- Military bans troops from Baptist church event honoring ‘God’s Rescue Squad’
- ‘Pocket drones’: U.S. Army developing tiny surveillance tools for the next big war
- Belgian cafe posts sign: Dogs allowed, but Jews stay out
- Gen. Dempsey: Pentagon studying Russian readiness plans not viewed ‘for 20 years’
- John McCain: Botched, two-hour execution of murderer is ‘torture’
- House GOP ready to move border bill
- Bomb squad called after live WWII artillery washes on Cape Cod beach
- HAYDEN: Intelligence, evidence and the case against Russia
- Ohio university quiz implies atheists are naturally smarter than Christians
- Rep. Henry Cuellar on border crisis: ‘Playing defense on the one-yard line’
Congress slowly loosens grip on D.C.
Question of the Day
Delegate Eleanor Holmes Norton didn’t flinch when comedian Stephen Colbert congratulated her on the District of Columbia’s becoming a state.
“Not quite,” she replied during a segment on his show not long after President Obama’s election.
Mr. Colbert may have been joking, but with Democrats in control, Congress seems increasingly willing to loosen its grip on Mrs. Norton’s city and allow it to function more like a state. That’s no laughing matter for some 600,000 city residents.
Congress still must OK the D.C. budget, and it can veto laws the D.C. Council passes, though that’s rare. And despite some optimism early in Mr. Obama’s administration, Mrs. Norton still can’t vote on the House floor, though she can introduce bills and vote in committees.
But cracks in congressional control have started to appear.
For the first time in recent memory, Congress didn’t attach any restrictions, called “riders,” when it approved the city’s budget in December. That lifted bans preventing the city from using tax money to help poor women pay for abortions and implementing a decade-old measure legalizing medical marijuana.
And though Congress could have killed a gay marriage bill passed by the D.C. Council, federal lawmakers allowed it to become law without weighing in. Same-sex couples started applying for marriage licenses Wednesday, though a three-day waiting period means they can’t actually get married till next week.
Now, Congress is considering bills that would give the city even more freedom. Mrs. Norton, who was elected in 1990 and represents more people than live in Wyoming packed into a city 1/17th the size of Rhode Island, calls it a “moment of opportunity.”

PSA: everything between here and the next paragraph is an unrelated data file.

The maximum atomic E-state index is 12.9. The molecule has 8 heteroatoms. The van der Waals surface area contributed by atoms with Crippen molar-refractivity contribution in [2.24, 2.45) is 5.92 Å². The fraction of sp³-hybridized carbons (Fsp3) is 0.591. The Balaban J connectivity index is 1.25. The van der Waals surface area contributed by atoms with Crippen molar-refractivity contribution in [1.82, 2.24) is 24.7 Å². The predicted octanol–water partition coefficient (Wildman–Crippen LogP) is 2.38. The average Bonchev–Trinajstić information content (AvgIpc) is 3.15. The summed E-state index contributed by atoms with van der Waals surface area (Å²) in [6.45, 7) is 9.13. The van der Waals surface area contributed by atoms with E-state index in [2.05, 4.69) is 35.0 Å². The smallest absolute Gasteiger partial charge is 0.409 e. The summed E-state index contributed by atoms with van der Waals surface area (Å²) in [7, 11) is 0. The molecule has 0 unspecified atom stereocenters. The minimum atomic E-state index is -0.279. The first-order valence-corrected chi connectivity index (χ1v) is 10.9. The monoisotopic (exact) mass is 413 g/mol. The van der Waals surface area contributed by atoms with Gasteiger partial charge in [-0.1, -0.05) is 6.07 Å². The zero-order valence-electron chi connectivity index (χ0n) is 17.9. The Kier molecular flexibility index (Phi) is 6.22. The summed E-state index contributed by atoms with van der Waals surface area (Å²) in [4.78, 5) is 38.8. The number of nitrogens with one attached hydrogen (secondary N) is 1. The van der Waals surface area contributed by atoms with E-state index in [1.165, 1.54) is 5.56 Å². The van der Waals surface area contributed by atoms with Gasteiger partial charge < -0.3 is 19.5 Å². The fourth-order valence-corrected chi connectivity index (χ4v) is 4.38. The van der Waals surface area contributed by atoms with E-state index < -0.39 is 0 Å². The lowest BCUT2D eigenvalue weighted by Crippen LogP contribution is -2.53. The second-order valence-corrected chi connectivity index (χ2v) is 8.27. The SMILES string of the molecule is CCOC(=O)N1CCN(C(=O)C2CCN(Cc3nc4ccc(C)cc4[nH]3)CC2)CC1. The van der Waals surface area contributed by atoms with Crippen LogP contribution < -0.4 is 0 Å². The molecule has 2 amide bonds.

Three-quarters of Washington’s registered voters are Democrats. Now that Democrats hold the House, Senate and presidency for the first time since 1992, there’s support for letting go of some federal control.
Mrs. Norton has introduced two bills to give the city more control over its affairs. The first would eliminate the requirement that Congress approve the city’s budget. The second would allow city laws to go into effect immediately, instead of waiting for 30 or 60 days for a congressional all-clear, as in the case of the same-sex-marriage law.
Mayor Adrian M. Fenty testified that the budget process often causes delays in services to residents. Most of the hundreds of laws he signs every year, from adoption to zoning, “are of no interest to Congress whatsoever,” he said.
Longtime residents are used to Congress having the ultimate say. Gary Thompson, a lawyer who has lived in the District of Columbia since 1992, said it seems that every couple of years some momentum to change that takes hold, then stalls.
“I’m a little bit hardened and a little bit cynical at this point,” said Mr. Thompson, who heads a neighborhood group and said he will advocate for civil disobedience, such as blocking entrances to government buildings, if things don’t change soon.
The U.S. Constitution makes it clear the city is under congressional control. City residents didn’t get the right to vote in presidential elections until 1961. In the 1970s, residents got the delegate spot in Congress and the right to elect their own mayor and council.
Change is slow, however. Mrs. Norton predicted on Mr. Colbert’s show a year ago that she would soon be a full voting member; Mr. Colbert called her a “fake congresswoman.” But momentum to give her voting powers stalled when an amendment was added in the Senate that would repeal a strict city gun-registration requirement, something Democrats did not want.
Mrs. Norton said she believes she may now have found a way around the amendment and will get the bill passed early this year.
Lifelong resident Jenica Degree, who works at a store that sells political memorabilia, isn’t convinced that having a voting congresswoman would change much. Not having one “really doesn’t bother me,” she said.
TWT Video Picks
Second- and third-stringers eye 2016 if front-runner stumbles
- 'We're coming for you, Barack Obama': Top U.S. official discloses threat from ISIL terrorists
- Russia shipping sophisticated weapons systems to Ukraine separatists
- NAPOLITANO: What if our democracy is a fraud?
- 'Pocket drones': U.S. Army developing tiny spies for the next big war
- Michelle Obama says money in politics is bad, asks donors for 'big, fat check'
- EDITORIAL: Detroit's water 'spigot bigots'
- John McCain: Botched, two-hour execution of murderer is 'torture'
- Brian Kelly, Notre Dame ready for different route to title
- White House readies for House GOP impeachment push: 'Foolish' to ignore
- Presidents of Honduras, Guatemala blame U.S. for border children crisis
Obama's biggest White House 'fails'
Celebrities turned politicians
Athletes turned actors
20 gadgets that changed the world
Fighting in Iraq